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J Allergy Clin Immunol. 1999 Nov;104(5):1031-6.

Pulmonary abnormalities in patients with primary hypogammaglobulinemia.

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Department of Pediatrics, Turku University Hospital, Turku, Finland.



Pulmonary complications are common in patients with primary hypogammaglobulinemia. Intravenous immunoglobulin replacement therapy has been thought to reduce the occurrence of pulmonary complications, yet they do occur.


The purpose of this study was to evaluate pulmonary abnormalities in 22 patients with primary hypogammaglobulinemia (18 with common variable immunodeficiency, 4 with X-linked agammaglobulinemia) and to conduct a prospective 3-year follow-up study to assess the possible progression of pulmonary abnormalities.


Pulmonary changes were evaluated with use of pulmonary imaging (chest radiographs, high-resolution computed tomography), and pulmonary function testing.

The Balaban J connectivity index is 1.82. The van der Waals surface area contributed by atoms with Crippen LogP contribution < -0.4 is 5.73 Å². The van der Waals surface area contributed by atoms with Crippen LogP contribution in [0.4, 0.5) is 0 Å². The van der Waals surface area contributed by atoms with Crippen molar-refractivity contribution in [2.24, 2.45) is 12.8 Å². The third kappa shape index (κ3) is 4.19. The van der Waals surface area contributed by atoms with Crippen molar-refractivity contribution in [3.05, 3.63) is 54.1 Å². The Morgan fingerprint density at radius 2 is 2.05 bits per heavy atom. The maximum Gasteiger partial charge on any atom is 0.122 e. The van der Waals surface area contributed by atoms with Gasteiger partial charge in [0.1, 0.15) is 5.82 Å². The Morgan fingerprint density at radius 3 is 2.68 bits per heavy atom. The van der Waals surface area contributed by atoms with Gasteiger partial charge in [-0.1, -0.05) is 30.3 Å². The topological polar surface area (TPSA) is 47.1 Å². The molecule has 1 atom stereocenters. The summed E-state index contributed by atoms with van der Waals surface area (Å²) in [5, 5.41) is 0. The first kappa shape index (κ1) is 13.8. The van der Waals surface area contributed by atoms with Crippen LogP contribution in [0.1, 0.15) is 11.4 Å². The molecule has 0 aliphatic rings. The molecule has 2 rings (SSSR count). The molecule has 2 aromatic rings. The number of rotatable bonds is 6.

High-resolution computed tomography revealed pulmonary abnormalities in 21 patients. Bronchiectasis was present in 16 patients, whereas chest radiographs revealed bronchiectasis in only 3 patients. Pulmonary function testing showed obstruction in 5 patients. A prospective 3-year follow-up was conducted in 14 patients. It showed silent progression of bronchiectasis in 5 of the 14 patients, all of whom were receiving intravenous immunoglobulin replacement therapy and had preinfusion serum IgG concentrations of 5 g/L or more.


Pulmonary abnormalities develop in most patients with primary hypogammaglobulinemia. A new finding is that silent and asymptomatic progression of pulmonary changes may occur in patients despite an adequate immunoglobulin replacement therapy. High-resolution computed tomography is the method of choice in monitoring pulmonary changes.

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